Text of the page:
Thousands of Sudanese have found refuge in Aswan, helping to revitalize the tourist season in this southern Egyptian city where they are trying to forget the horrors of war.

Hicham Ali, 54, arrived in Aswan after a thousand-kilometer journey from Khartoum, Sudan’s embattled capital, to the Egyptian border to the north. After finding an apartment to accommodate his family, this former civil servant now wants his children to enjoy their new city. “I came with my family to spend a nice day here together,” he says from the terrace of an inn which, during the high tourist season, in winter, attracts a large number of foreign visitors. He hopes that this day will allow his loved ones to “forget the war, the bombs, the air raids and the shootings,” he confides, his voice drowned by the bursts of laughter from his children.

Since the start of the war on April 15, between two generals fighting for power, more than 310,000 people have, like Hicham Ali, found refuge in Egypt. On the other side of the border, many people wait, stopped en route by Egypt’s sudden decision in July to reimpose visas on all Sudanese fleeing the war. Previously, women, children and men over 50 crossed without any formalities.

Zeinab Ibrahim, 30, managed to cross three months ago. Before that, she spent two months with her family holed up in their Khartoum apartment for fear of airstrikes, artillery fire and street fighting. “I was pregnant and there was no longer any hospital to give birth,” she told AFP, while millions of people no longer have access to care, the war having seriously damaged the health system. Sudanese health, already fragile.

Once in Egypt, many refugees went to Cairo, while others remained in Aswan, the first major Egyptian city coming from Sudan, 300 km from the border. The two countries share the same language and much of their history since the times of the pharaohs. Before the war, more than 4 million Sudanese already lived in Egypt, according to the UN. Most of the new arrivals aspire to settle there permanently, far from their country, which they cannot imagine recovering for decades.

Racism and discrimination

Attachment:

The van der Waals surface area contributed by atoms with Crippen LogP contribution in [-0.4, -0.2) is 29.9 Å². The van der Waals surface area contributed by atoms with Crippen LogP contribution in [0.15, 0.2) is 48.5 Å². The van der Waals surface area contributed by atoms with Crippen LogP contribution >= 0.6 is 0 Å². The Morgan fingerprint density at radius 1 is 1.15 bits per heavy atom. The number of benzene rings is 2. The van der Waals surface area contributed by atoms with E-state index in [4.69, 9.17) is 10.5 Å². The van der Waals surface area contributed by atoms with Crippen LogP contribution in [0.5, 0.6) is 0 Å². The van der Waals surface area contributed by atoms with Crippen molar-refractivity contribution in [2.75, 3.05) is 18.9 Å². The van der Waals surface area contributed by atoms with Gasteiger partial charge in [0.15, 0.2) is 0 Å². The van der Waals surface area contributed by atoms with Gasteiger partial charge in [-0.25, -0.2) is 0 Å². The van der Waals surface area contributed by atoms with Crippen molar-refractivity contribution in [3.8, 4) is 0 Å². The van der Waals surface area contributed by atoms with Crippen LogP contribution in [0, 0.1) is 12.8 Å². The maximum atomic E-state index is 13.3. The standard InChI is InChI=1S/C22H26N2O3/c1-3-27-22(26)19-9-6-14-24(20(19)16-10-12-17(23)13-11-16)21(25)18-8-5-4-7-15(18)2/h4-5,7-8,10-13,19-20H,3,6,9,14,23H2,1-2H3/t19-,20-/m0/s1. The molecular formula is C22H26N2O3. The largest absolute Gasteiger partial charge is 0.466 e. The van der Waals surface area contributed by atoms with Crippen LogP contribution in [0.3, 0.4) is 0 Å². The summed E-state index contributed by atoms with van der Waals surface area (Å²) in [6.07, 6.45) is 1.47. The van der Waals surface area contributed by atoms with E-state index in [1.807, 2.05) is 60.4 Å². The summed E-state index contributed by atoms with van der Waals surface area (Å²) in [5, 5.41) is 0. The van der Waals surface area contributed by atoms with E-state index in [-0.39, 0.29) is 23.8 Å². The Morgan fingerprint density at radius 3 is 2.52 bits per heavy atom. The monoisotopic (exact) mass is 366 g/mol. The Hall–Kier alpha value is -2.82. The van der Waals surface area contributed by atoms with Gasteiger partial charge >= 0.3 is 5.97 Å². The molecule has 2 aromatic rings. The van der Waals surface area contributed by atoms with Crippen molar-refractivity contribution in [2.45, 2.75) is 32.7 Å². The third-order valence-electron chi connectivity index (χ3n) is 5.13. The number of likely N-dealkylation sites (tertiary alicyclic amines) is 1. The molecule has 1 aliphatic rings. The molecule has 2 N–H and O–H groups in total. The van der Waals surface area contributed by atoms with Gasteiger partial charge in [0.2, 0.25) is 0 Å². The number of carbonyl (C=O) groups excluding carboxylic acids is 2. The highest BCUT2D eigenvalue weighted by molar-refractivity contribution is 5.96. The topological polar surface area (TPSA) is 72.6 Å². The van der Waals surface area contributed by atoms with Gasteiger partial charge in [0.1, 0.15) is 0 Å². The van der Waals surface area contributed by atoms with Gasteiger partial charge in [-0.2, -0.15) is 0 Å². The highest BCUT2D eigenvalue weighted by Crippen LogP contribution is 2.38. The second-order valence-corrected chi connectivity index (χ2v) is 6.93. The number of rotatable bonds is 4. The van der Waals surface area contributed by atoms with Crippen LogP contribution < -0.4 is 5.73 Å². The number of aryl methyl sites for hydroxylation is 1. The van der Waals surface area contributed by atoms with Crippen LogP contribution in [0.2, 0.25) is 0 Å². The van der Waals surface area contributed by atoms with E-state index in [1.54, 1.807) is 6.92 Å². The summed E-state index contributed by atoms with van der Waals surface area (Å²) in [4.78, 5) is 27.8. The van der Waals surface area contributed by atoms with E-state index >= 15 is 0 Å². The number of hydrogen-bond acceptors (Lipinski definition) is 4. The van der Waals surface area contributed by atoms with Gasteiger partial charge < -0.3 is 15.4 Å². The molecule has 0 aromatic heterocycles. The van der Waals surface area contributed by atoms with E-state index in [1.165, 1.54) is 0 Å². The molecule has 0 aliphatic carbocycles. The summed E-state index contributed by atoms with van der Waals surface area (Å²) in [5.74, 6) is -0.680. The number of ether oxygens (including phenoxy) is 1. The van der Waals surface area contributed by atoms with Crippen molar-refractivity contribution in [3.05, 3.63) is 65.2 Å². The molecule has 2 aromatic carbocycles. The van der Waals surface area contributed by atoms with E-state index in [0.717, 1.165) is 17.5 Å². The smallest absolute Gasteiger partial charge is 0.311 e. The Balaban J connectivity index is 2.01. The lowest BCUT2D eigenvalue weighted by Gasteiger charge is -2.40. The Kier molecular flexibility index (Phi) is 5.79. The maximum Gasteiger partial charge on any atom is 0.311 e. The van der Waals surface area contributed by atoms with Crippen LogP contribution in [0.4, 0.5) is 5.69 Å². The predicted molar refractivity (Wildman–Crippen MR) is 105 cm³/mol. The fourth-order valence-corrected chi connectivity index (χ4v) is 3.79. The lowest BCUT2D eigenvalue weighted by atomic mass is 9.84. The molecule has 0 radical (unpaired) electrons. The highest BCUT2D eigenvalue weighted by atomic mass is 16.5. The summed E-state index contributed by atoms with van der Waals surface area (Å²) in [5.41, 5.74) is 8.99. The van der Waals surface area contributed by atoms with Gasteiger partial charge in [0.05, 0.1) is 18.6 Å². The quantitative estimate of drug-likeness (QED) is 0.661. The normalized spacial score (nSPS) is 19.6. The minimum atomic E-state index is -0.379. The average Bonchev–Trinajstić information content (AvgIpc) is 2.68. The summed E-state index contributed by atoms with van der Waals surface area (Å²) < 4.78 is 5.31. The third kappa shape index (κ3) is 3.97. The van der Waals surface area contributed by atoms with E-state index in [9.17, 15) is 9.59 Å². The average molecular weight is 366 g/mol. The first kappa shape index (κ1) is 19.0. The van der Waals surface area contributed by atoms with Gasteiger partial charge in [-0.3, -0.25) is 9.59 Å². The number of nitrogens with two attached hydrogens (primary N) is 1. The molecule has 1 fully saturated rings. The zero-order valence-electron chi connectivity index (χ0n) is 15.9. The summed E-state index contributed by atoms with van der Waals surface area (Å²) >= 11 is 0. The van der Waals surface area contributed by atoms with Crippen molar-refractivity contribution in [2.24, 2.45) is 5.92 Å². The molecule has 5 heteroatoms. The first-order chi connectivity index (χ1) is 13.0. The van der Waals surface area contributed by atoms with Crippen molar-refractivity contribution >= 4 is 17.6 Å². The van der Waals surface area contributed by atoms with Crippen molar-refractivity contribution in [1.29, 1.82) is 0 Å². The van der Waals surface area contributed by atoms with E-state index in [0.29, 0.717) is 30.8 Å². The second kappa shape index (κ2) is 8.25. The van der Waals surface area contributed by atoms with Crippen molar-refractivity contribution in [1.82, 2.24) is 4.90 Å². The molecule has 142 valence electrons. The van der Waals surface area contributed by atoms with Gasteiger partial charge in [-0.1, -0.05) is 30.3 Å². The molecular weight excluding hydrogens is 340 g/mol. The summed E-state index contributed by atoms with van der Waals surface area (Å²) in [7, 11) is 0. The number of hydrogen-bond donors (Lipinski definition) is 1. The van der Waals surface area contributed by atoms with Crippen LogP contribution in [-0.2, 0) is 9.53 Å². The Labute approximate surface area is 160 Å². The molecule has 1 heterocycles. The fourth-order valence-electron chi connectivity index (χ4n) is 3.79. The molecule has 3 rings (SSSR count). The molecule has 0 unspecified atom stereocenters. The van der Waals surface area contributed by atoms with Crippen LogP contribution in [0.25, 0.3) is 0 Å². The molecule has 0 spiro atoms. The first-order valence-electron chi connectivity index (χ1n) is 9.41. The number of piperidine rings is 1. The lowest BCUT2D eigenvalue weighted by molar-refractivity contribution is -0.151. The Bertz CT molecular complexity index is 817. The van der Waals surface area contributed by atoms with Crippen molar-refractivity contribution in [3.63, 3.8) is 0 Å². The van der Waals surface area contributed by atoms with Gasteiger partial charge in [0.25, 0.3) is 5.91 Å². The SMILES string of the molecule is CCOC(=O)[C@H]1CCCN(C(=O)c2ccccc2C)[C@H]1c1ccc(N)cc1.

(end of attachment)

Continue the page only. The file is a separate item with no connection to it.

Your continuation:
In Aswan, every winter, residents see waves of Egyptian and foreign tourists arrive who come to discover the extremely well-preserved pharaonic sites in the surrounding area, relax on the banks of the Nile and enjoy the mild temperatures. But they did not expect such an influx of refugees, nor the opportunities they brought.

At the beginning of September, when the crushing summer heat had driven away Egyptian visitors, the boat captains had to return to service. They weighed anchor again to skim the winding Nile, speakers blasting music at full volume, between the Nubian islands that dot its course. On a sandy shore where guides recommend travelers to swim between sips of Nubian coffee, families happily cool off. “Since the war and the arrival of our Sudanese brothers, we have resumed our activities and we have more work,” rejoices Mahmoud Al-Aswany, 19, perched on the deck of the felucca on which he has been sailing for five years . A godsend in this country which is going through its worst economic crisis, with inflation at its highest historical level.

But not all Sudanese are welcomed in the same way. In Cairo, they complain of discrimination, racism and crooked landlords who inflate rents. In Aswan, where Nubian communities have lived for millennia straddling the border, the Sudanese found volunteers waiting for them with hot meals when they arrived. “Aswan is a beautiful city and its people are kind,” repeats Hicham Ali.

But beyond small private initiatives, refugees in need are often left to their fate. Egyptian authorities do not allow UN agencies and international NGOs to establish camps to accommodate migrants, with Cairo arguing that in exchange, new arrivals are not deprived of the right to work or move freely.